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Most health organizations use remote capabilities. Most patients mistrust them

Updated: Dec 23, 2021

Two years into the Covid-19 pandemic, reliance on telehealth is constantly increasing. But there are still many caveats

BIGSTOCK / Copyright: CHinnapong
BIGSTOCK / Copyright: CHinnapong

A whopping 91% of health organization now hold telehealth capabilities, yet 52% have experienced cases where patients refused this technology due to mistrust or privacy concern, and 30% of clinicians have had their patients’ data compromised when conducting remote sessions. This, according to a recent global healthcare survey by Kaspersky.

Two years into the Coronavirus pandemic, there’s no going back from digital acceleration in all aspects of life, and the mass transition to digital health is no exception. In fact, Kaspersky’s research shows that 44% of healthcare providers started using telehealth services after the pandemic started. And while only 13% of those surveyed have switched to full-time only consultations, 46% are likely to do so in the future.

The most popular telehealth services in 2021 are interaction software that allows real-time communication with patients (51% of respondents), remote patient monitoring wearables (41%), store-and-forward techniques (39%), mobile health wearables (32%), remote patient monitoring non-wearables (28%), non-wearable continuous data collectors (25%), and diagnostic apps (25%).

This new, evolving world, is also full of potential dangers, with 81% of clinicians surveyed expressing some sort of concern – from accuracy to data protection. 34% remote telehealth providers admitted to a wrong diagnosis due to poor visual quality. Yet, 73% of providers use a legacy OS, mostly because of high upgrade costs, compatibility issues, or sheer lack of knowledge.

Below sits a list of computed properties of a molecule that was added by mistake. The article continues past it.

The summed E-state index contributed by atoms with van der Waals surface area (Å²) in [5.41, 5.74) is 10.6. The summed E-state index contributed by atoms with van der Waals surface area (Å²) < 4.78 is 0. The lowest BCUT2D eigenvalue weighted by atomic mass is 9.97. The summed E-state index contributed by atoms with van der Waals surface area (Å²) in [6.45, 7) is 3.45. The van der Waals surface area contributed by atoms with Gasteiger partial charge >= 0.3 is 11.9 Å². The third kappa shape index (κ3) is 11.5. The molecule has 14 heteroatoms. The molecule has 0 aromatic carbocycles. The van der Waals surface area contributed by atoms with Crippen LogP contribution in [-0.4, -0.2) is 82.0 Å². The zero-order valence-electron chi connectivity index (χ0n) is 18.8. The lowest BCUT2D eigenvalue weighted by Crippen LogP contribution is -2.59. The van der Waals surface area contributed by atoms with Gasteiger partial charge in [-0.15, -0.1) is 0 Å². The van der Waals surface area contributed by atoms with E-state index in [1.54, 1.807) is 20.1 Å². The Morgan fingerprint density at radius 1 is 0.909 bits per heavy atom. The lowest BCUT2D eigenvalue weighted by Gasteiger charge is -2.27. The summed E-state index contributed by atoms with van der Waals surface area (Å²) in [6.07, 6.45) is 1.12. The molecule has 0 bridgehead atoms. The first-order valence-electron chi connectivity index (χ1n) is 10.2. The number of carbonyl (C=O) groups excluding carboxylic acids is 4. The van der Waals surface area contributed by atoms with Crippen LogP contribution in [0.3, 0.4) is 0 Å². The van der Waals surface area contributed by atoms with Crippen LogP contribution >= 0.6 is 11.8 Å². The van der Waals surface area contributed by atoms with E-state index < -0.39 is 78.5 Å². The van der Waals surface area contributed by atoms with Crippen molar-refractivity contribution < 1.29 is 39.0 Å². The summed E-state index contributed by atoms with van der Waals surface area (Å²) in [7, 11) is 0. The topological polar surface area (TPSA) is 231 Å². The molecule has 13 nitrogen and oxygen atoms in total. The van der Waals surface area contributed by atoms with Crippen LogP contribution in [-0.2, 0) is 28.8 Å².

Increased connectivity and endless amounts of sensitive data stored online are a hacker heaven but is seams that cybersecurity practices leave much to be desired.

Only 30% of respondents are very confident in their company’s ability to stop all cyberattacks. 42% say most clinicians don’t have clear insights into how patient data is protected. At the same time, though, 70% say their organization provides IT security awareness training.

In the US alone, more than 40 million patient records have been compromised in 2021 alone, according to Healthcare IT News. And earlier this year, a Harvard Medical School team said that “substantial information security and privacy concerns surrounding telemedicine cannot be overlooked”, in an article published in the Journal of the American Medical Informatics.

According to Arizton Advisoy and Intelligence, the healthcare cybersecurity market is expected to grow at a CAGR of over 16.7% between 2020-2026. In the global healthcare cybersecurity market in 2020, malware accounted for a share of 43%.

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